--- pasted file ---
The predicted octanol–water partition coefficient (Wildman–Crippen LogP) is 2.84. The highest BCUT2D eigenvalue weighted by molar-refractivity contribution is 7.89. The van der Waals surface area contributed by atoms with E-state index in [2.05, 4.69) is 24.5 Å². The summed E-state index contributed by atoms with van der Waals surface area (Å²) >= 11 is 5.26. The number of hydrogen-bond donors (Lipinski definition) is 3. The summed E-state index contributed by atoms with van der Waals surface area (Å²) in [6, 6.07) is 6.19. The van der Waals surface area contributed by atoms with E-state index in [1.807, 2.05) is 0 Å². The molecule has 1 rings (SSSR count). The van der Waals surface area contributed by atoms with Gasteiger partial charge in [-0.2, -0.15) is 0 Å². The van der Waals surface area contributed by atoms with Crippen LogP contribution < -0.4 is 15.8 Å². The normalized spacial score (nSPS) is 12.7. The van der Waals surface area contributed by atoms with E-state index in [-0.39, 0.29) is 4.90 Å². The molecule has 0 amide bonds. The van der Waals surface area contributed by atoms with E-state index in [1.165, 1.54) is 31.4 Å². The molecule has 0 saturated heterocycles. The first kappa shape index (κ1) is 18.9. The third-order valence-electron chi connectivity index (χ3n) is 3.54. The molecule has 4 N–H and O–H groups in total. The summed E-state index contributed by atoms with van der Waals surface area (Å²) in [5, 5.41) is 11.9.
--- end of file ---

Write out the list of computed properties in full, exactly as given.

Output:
The predicted octanol–water partition coefficient (Wildman–Crippen LogP) is 2.84. The highest BCUT2D eigenvalue weighted by molar-refractivity contribution is 7.89. The van der Waals surface area contributed by atoms with E-state index in [2.05, 4.69) is 24.5 Å². The summed E-state index contributed by atoms with van der Waals surface area (Å²) >= 11 is 5.26. The number of hydrogen-bond donors (Lipinski definition) is 3. The summed E-state index contributed by atoms with van der Waals surface area (Å²) in [6, 6.07) is 6.19. The van der Waals surface area contributed by atoms with E-state index in [1.807, 2.05) is 0 Å². The molecule has 1 rings (SSSR count). The van der Waals surface area contributed by atoms with Gasteiger partial charge in [-0.2, -0.15) is 0 Å². The van der Waals surface area contributed by atoms with Crippen LogP contribution < -0.4 is 15.8 Å². The normalized spacial score (nSPS) is 12.7. The van der Waals surface area contributed by atoms with E-state index in [-0.39, 0.29) is 4.90 Å². The molecule has 0 amide bonds. The van der Waals surface area contributed by atoms with E-state index in [1.165, 1.54) is 31.4 Å². The molecule has 0 saturated heterocycles. The first kappa shape index (κ1) is 18.9. The third-order valence-electron chi connectivity index (χ3n) is 3.54. The molecule has 4 N–H and O–H groups in total. The summed E-state index contributed by atoms with van der Waals surface area (Å²) in [5, 5.41) is 11.9.